ABOUT THE Director

The various activities performed by Paul Hegeman are nearly all supplied by a great passion for cinema. This was the case during his French and Philosophy study and was the topic for his master thesis in which he explored the relationship between Film and Surrealism. After having worked for a few years as a French teacher, he turned his passion into his occupation and has now already made hundreds of films/programs for among others like the VPRO, NPS, VARA, AVRO, NCRV and Arte. In addition, he worked for more than 25 years as a journalist and in particular for Elsevier, HP/De Tijd and the VPRO Gids in which he wrote a weekly article about cinema in all its facets.

Recurring themes in his work are a strong involvement in social matters – he made films about the Spectacle Society, pollution, asylum seekers, immigrants and gambling addiction -, love for the African continent and music in the broadest sense of the word. In fact, his most remarkable films rest on these three pillars. In Spirit, show and songs (IKON, 1994) he explores the relationship between music and spirituality with Leonard Cohen as guide. Youssou N’Dour also plays an important role explaining how music and spirituality in Africa are tied together. Mali Blues (NPS/Arte, 2002) is a documentary about the triumph of a musical culture in one of the poorest countries in the world. The heroes are back home (VPRO, 1999), a documentary about the Cuban music of then and now, displays in an almost identical way how culture and music come face to face with each other. The more recent New life in Congo (2012), a documentary about mother-child relationship in East-Congo, shows where music became silent due to excessive violence. Live to be a hundred (2012) about the conductor and harpsichordist Ton Koopman, in a way builds on the many music specials he made in the 1990s for VPRO’s Loladamusica, that vary from portraits of the ECM label, Bill Laswell, Peter Hammill, Can and the sound of Dakar, to the Cuban tradition and the legacy of Stockhausen.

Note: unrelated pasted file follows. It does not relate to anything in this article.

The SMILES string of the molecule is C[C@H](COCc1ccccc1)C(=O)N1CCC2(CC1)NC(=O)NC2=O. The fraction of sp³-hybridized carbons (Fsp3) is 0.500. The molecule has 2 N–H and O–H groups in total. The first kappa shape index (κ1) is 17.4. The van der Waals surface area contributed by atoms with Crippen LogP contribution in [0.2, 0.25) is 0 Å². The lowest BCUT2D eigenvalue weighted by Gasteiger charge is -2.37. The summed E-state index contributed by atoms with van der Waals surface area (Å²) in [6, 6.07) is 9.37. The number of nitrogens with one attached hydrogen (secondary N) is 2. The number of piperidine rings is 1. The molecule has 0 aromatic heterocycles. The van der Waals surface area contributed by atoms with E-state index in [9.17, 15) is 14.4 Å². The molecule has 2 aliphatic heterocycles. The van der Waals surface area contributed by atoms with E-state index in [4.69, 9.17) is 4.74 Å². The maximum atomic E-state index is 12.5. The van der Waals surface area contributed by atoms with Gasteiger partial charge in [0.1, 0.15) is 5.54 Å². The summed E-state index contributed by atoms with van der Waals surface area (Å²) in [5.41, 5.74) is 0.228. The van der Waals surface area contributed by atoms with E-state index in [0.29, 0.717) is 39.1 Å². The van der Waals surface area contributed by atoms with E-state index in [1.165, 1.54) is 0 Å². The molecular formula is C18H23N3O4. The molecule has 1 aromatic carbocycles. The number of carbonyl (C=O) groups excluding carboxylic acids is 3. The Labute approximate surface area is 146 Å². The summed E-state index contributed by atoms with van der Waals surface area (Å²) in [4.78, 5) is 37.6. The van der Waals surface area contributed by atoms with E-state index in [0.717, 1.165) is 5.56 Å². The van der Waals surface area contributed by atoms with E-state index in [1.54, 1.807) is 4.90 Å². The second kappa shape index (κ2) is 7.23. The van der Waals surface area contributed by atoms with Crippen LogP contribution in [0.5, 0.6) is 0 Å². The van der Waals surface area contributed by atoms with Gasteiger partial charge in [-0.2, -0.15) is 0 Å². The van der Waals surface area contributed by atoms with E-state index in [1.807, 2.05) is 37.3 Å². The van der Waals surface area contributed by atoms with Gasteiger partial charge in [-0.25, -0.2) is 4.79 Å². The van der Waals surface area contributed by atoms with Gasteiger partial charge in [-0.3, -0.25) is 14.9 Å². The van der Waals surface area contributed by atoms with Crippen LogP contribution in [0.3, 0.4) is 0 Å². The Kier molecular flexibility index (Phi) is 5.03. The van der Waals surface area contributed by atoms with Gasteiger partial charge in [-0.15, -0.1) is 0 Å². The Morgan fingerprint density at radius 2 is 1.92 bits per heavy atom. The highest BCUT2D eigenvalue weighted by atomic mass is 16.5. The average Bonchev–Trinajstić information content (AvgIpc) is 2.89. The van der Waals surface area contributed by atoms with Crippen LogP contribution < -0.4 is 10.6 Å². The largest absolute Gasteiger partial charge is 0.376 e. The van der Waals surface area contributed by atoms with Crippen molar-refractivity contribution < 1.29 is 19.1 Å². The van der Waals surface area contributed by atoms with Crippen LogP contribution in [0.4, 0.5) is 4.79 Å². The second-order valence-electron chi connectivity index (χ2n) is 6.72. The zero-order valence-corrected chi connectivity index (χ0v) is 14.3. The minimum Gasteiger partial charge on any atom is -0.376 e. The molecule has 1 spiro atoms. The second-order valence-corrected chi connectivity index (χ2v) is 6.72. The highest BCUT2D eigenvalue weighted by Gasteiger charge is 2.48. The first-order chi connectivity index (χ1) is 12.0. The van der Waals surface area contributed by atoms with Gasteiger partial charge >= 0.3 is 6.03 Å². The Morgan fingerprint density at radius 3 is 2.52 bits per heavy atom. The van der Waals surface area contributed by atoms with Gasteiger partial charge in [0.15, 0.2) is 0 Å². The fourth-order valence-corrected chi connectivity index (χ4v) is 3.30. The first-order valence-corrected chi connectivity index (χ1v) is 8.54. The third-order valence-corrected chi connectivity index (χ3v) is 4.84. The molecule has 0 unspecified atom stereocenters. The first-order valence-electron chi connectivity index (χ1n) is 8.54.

In 1996 he founded a film theatre, Cinebergen, in his hometown Bergen, of which he is still the artistic director and programmer.

The most celebrated composer of our time.Read More
“The music has a true identity. It makes you look at something in a certain way, but it does not depict what you see.”Read More
“On the inside, he is still that little boy from Rakvere who can be as happy as a child. And he has this very naughty boyish humor.”Read More
“He’s the warmest and nicest person I know.”Read More
“There is something in his music and in his being that resonates universally with people.”Read More
“His music puts you at ease, it relaxes you, it brings you closer to yourself. It’s confrontational, but at the same time comforting.“Read More
“He reminds me of a tree. His roots are firmly rooted in the ground, but his branches are green and his blossoms are beautiful.”Read More
“You are listening to this music and you are lifted up somewhere there.”Read More
“It’s elemental, in terms of music. Three notes. But it somehow sounds so full, you really don’t need anything else.”Read More
“You take the dampers off the strings, and then when you play something so simple, you hear everything become brighter.”Read More